Friday, August 15, 2014

Duff Review: Le Grand Miercoles "Ghost Cowboys" LP

Liquidator Music/Golden Singles Records
LP (which includes a CD of "Ghost Cowboys" and "This is Surf-Steady")
Available in the USA through Jump Up Records

(Review by Steve Shafer)

Named after a 1978 cult film by John Milius about a group of California surfers (played by Jan-Michael Vincent, William "Greatest American Hero" Katt, and Gary Busey) in the 1960s as they grapple with the onset of adulthood and the Vietnam War, Le Grand Miercoles ("Big Wednesday") are a Spanish ska supergroup (based in Valencia)-- comprised of members of the Malarians, Dr. Jau, Pataconas, The Offbeaters, and the Golden Singles band, amongst other groups--whose sound, they call it "surf-steady," is a wickedly good mix of Dick Dale-type twangy, Middle Eastern/Eastern European-inspired surf rock (see The Ventures, Link Wray, The Surfaris, The Chantays, and Duane Eddy), late 60s spaghetti Western reggae (see The Upsetters, Bad Manners' Return of the Ugly, and the awesome and essential Trojan compilation For a Few Dollars More: 28 Shots of Western Inspired Reggae), and vintage rocksteady and dub.

Ghost Cowboys is a brilliant instrumental album that features both choice covers and excellent original tracks, which, when given Le Grand Miercoles' surf-steady treatment, blend seamlessly together. The record kicks off with an awesomely dramatic and revved-up version of one of the great rocksteady classics, The Paragons' "Man Next Door" (written by John Holt about an extremely noisy and annoying neighbor), which is retitled here as "I've Got to Surf Away" (which is one way to get away and find some peace...). This is followed by several terrifically evocative songs by various members of Le Grand Miercoles: "Western Standard Time," the mournful "Fukushima" (remember the catastrophic nuclear reactor meltdown there?), and the magnificently cinematic "Cowboy Fantasma." Side one of the album concludes with a dubby version of The Clash's searing "Straight to Hell," which (particularly without the lyrics about American soldiers in Vietnam abandoning their Amerasian children and their mothers when their tour of duty was up--and how the US, for a time, turned its back on these--their sons' own--children) is transformed into a defiantly jaunty, even joyful, track here (this cover was also included on the fantastic 2013 ska/reggae tribute to The Clash from Golden Singles Records, The Clash Goes Jamaican). The spoken word bit towards the end of the song reminds everyone that they can "change anything they want to and that means everything in the world"--and that "people are out there doing bad things to each other, it's as if they've been dehumanized; it's terrible, we have to take the humanity back to the center of the ring and work with that for a time...without people, we're nothing."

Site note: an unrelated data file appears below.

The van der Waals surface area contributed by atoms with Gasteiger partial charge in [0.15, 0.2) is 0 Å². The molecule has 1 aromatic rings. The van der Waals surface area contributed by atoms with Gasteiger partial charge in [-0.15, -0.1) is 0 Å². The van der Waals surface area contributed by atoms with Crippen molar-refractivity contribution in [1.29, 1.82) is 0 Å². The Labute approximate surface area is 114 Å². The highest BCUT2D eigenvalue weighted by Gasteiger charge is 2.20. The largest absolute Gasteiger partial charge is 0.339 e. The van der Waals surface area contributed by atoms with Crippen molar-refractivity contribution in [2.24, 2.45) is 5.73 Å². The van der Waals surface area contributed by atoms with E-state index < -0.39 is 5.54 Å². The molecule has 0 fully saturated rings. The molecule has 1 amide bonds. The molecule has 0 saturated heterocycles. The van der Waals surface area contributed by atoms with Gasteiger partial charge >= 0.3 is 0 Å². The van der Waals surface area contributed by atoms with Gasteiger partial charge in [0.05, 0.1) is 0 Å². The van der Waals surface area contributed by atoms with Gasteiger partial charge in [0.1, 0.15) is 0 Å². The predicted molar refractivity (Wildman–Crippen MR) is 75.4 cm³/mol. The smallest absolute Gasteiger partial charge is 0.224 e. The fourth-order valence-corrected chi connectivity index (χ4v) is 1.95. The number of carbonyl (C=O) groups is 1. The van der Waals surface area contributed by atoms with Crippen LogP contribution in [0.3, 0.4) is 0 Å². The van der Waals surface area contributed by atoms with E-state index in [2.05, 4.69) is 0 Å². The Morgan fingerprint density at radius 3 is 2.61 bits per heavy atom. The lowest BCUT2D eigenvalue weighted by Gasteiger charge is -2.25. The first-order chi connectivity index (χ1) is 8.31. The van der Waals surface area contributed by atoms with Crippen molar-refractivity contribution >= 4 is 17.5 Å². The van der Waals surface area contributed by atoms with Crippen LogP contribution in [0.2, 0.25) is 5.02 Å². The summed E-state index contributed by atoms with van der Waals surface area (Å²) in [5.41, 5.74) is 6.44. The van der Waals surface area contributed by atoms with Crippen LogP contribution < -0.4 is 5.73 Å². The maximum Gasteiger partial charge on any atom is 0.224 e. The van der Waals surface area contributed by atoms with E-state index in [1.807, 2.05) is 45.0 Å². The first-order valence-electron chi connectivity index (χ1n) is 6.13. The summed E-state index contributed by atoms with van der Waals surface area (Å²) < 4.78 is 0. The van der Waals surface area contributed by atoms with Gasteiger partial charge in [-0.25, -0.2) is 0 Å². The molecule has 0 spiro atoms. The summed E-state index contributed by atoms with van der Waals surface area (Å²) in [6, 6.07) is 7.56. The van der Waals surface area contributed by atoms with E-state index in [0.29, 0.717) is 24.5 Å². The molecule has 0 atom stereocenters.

Side two kicks off with a superbly edgy and muscular cover of Mel Torme's "Comin' Home Baby" (written by Ben Tucker and first recorded by the Dave Bailey Quintet in 1961; The Skatalites later covered and renamed it as "Christine Keeler"). Torme's version is pretty-bad ass (check it out!), but Le Grand Miercoles' is even more so! "Cecilia Ann" was written by Steve Hoffman and Charles Horton and recorded by Dave Myer and the Surftones in 1964 and much later covered by The Pixies on their Bossanova album. Le Grand Miercoles' take on it starts out with a quick and subtle quote of Henry Mancini's (via Duane Eddy) "Theme from Peter Gunn" and then slides into a sweet one-drop skank, with the lush guitar line washing over it. "Alligator Ye-Ye" is a frisky dance number that you might expect to hear in a campy 1960s beach party or sex farce film (ye-ye was a 1960s French/European style of innocent, yet knowing/sexy, pop). "Caravan Party" has great loping groove (and organ solo)--you can imagine all of the covered wagons making their way across the unforgiving landscape. If you were already familiar with Le Grand Miercoles' surf-steady style, then Chris Isaak's wounded and haunted 1989 hit "Wicked Game" (which became a hit via David Lynch's 1990 "Wild at Heart" film soundtrack) is right in their wheelhouse. The album finishes with "The Rumor," which has a beautiful melody, but also suggests the danger and deceit lurking beneath.

As one might surmise, Ghost Cowboys is essentially the imagined soundtrack for the defiant, but lonely and tightly-wound rebels who are compelled to follow their particular life's path, whether it be on surf board searching for the perfect wave (and girl!) or horseback evading the bad guys/the law through a bleak and hostile environment. And it makes for fantastic listening, even if you're destined for a more conventional existence. While Le Grand Miercoles' killer surf-steady style may not be for diehard ska purists (though they should expand their musical horizons), Ghost Cowboys is a stellar, smoking hot album (with outstanding cover artwork!) that should not be missed. It's certainly one of the best ska albums of 2014.


johnny reggae said...

Superb review. This came in the mail last weekend and I immediately extracted it's companion CD & brought it on our family's road trip down NYS thruway! So great. If you like this style do check out Carlos Dingo - Ska is Dangerous on Megalith a few years back. For fans of!

Steve from Moon said...

Thanks, Johnny Reggae!